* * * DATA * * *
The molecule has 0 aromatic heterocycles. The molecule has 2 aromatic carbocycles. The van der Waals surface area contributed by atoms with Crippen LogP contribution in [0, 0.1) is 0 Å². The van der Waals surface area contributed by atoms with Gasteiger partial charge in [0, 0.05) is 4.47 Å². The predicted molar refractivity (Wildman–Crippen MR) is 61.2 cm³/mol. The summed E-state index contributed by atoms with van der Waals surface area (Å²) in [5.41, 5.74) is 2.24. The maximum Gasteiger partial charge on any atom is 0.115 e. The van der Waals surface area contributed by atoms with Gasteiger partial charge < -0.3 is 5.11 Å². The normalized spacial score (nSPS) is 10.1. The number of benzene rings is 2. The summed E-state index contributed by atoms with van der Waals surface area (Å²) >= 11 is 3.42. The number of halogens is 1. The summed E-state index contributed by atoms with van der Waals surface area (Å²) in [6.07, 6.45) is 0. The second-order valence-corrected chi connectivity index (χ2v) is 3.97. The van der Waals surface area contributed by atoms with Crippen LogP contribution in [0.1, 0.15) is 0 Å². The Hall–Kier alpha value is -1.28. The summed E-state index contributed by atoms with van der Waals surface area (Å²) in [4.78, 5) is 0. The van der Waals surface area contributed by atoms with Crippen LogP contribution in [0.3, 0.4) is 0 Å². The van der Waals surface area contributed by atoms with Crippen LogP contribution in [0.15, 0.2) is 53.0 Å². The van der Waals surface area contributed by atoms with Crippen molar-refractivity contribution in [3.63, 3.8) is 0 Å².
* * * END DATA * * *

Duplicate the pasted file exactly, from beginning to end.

The molecule has 0 aromatic heterocycles. The molecule has 2 aromatic carbocycles. The van der Waals surface area contributed by atoms with Crippen LogP contribution in [0, 0.1) is 0 Å². The van der Waals surface area contributed by atoms with Gasteiger partial charge in [0, 0.05) is 4.47 Å². The predicted molar refractivity (Wildman–Crippen MR) is 61.2 cm³/mol. The summed E-state index contributed by atoms with van der Waals surface area (Å²) in [5.41, 5.74) is 2.24. The maximum Gasteiger partial charge on any atom is 0.115 e. The van der Waals surface area contributed by atoms with Gasteiger partial charge < -0.3 is 5.11 Å². The normalized spacial score (nSPS) is 10.1. The number of benzene rings is 2. The summed E-state index contributed by atoms with van der Waals surface area (Å²) >= 11 is 3.42. The number of halogens is 1. The summed E-state index contributed by atoms with van der Waals surface area (Å²) in [6.07, 6.45) is 0. The second-order valence-corrected chi connectivity index (χ2v) is 3.97. The van der Waals surface area contributed by atoms with Crippen LogP contribution in [0.1, 0.15) is 0 Å². The Hall–Kier alpha value is -1.28. The summed E-state index contributed by atoms with van der Waals surface area (Å²) in [4.78, 5) is 0. The van der Waals surface area contributed by atoms with Crippen LogP contribution in [0.3, 0.4) is 0 Å². The van der Waals surface area contributed by atoms with Crippen LogP contribution in [0.15, 0.2) is 53.0 Å². The van der Waals surface area contributed by atoms with Crippen molar-refractivity contribution in [3.63, 3.8) is 0 Å².